2. IDS (Intrusion Detection Systems)

An intrusion detection system can be software-based or hardware-based and is used to monitor network packets or system for malicious activity and do a specific action if such activity is detected. Usually, if malicious activity is detected on the network, the source IP of the malicious traffic is blocked for a certain period of time, and all of the packets from that IP address will be rejected.

There are several types of intrusion detection systems:

a. Network intrusion detection system (NIDS)

NIDS detects malicious activity by monitoring and examining network traffic. This type of     IDS usually runs when packets enter a specific network on a special hardware component whose only job is to monitor and accept/reject packets from the Internet and let them into the local network. Example: Snort.

b. Host-based intrusion detection system (HIDS)

HIDS detects malicious activity by monitoring and examining system calls, application logs, access control lists, etc. HIDS usually contains a software agent that needs to be installed on the operating system. Examples: Tripwire, OSSEC.

c. Wireless intrusion detection system (WIDS)

WIDS monitors wireless network for malicious behavior, which can be the number of packets sent in a time window, too many deauthentication packets, too many broadcast requests, etc. WIDS usually run on an AP (Access Point) and doesn’t allow certain users to connect to it if malicious activity is detected.

d. Network behavior analysis (NDA)

NDA monitors network traffic passively to detect unknown and unusual patterns that might be a threat. It should be used together with the firewall as well as other types of IDS systems.

3. IPS (Intrusion Prevention Systems)

The intrusion prevention system is basically an upgrade of intrusion detection system. Where the IDS is used to detect and log the attack, the IPS is used to detect, block and log the attack. The IPS systems are able to prevent certain attacks while they are happening. There are multiple versions of the IPS systems, but we won’t describe them in detail, since they are the same as with IDS systems, with the exception that all of the types of IPS system also prevent the attack from continuing. The types of IPS systems are: NIPS, HIPS, WIPS, NDA.

4. SIEM (Security Information and Event Management)

With SIEM we can monitor security alerts generated by various software or hardware solutions that are used for detecting malicious activity. SIEM consists of:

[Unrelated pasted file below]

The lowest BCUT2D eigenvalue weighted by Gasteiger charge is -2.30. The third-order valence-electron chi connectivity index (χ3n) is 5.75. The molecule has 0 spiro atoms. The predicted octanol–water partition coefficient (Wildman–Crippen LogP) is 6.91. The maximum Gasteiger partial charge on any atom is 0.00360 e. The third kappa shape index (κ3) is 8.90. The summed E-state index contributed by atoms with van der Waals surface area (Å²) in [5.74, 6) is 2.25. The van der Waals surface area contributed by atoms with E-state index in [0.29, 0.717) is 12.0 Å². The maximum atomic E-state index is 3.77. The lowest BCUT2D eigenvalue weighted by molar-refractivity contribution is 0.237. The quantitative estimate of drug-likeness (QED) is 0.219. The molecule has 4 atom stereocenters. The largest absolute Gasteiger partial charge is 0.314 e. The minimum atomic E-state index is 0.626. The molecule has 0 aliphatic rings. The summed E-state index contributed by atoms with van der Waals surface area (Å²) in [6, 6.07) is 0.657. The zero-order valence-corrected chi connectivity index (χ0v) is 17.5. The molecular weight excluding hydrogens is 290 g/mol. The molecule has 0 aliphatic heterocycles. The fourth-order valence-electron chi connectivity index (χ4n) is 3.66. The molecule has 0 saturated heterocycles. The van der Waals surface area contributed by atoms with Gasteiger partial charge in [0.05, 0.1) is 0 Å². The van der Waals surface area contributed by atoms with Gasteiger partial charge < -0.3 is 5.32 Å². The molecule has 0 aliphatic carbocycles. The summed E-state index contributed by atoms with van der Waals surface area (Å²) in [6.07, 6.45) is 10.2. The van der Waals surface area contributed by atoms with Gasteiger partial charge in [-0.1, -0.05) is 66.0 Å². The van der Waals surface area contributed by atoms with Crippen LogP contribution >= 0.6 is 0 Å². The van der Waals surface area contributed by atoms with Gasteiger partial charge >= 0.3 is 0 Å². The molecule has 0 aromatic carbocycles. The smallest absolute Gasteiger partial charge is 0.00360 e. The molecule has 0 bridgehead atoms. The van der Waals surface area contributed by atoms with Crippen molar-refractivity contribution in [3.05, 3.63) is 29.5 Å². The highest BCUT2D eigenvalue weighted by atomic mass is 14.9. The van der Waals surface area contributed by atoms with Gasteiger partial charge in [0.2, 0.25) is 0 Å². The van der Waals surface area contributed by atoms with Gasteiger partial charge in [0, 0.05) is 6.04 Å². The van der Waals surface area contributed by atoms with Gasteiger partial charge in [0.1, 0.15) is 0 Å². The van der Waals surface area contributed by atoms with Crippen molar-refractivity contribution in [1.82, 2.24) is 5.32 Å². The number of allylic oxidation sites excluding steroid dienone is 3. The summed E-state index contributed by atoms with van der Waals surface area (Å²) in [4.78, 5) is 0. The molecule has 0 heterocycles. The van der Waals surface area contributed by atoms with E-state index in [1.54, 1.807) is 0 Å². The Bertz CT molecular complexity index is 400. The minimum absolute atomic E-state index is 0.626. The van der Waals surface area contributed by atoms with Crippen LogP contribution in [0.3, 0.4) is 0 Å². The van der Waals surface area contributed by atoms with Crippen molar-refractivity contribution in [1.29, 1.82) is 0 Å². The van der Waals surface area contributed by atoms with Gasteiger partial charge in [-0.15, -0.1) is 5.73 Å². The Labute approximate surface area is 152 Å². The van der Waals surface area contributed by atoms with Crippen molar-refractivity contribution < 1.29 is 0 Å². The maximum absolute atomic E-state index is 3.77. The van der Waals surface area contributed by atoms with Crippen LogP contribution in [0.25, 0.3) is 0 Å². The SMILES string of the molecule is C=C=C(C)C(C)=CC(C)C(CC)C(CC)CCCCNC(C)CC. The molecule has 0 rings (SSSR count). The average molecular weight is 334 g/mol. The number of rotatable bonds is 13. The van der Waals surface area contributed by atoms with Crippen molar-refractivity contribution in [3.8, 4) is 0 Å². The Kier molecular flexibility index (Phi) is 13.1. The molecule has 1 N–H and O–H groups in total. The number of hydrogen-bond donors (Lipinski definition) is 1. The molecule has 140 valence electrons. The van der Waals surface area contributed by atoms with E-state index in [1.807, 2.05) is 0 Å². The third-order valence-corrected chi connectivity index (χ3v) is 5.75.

• SIM (Security Information Management): provides the analysis and reporting of the logged data.
  • SEM (Security Event Management): provides monitoring and correlation of events.

A SIEM gathers information/data at a single point and provides a human-readable security report about the malicious behavior that is happening in our network – a SIEM solution must work in real time, so we can secure our network in a timely fashion. What would happen if we received a report about a security breach that is a month old – it wouldn’t help us a lot, since the attacker is probably long gone with all the data that he needed.

SIEM capabilities are the following – summarized from [5]:

  • Data Aggregation: provides means to join data together from many sources: network,     servers, databases, applications.
  • Correlation: correlates data into meaningful sets to learn something new from it.
  • Alerting: analysis of correlated events and alerting the recipients of detected security     issues.
  • Dashboards: provides means to present data in meaningful charts.
  • Compliance: automatically gather all the needed data and produce reports.
  • Retention: provides long-term storage of historical data for later analysis.

SIEM also implements log monitoring and analysis frontend, but we’ve nevertheless pointed them out as an independent points in the above picture, because other tools can be available just for that. We can also write our own script that would take the logs and report some malicious activity.

5. Log Monitoring and Analysis Frontend

We can’t ignore the analysis frontend, which is also an important part of the overall picture, since this is the tool we use to look at the malicious activity that happened on out network. There are quite a few frontends available and they are listed here:

a. Prelude

Prelude is a universal SIEM system that collects, archives, normalizes, sorts, aggregates,     correlates and reports all security related events [6].

b. OSSIM

OSSIM can also be classified as SIEM, but it also includes other features.

c. Sguil

Sguil is a network security analysis and frontend tool. It provides a graphical user interface that provides realtime access to gathered data.

d. Prewikka

Prewikka is a graphical front-end analysis console for the Prelude.

References:

[1] OSI Model, accessible on http://en.wikipedia.org/wiki/OSI_model.

[2] Ipv4; accessible on http://en.wikipedia.org/wiki/IPv4_header#Header.

[3] Transmission Control Protocol, accessible on http://en.wikipedia.org/wiki/Transmission_Control_Protocol.

[4] Oppliger, Rolf (May 1997). “Internet Security: FIREWALLS and BEYOND”. Communications of the ACM 40 (5): 94.

[5] Security information and event management, accessible on http://en.wikipedia.org/wiki/Security_information_and_event_management.

[6] Prelude, accessible on http://www.prelude-technologies.com/en/solutions/universal-siem/index.html.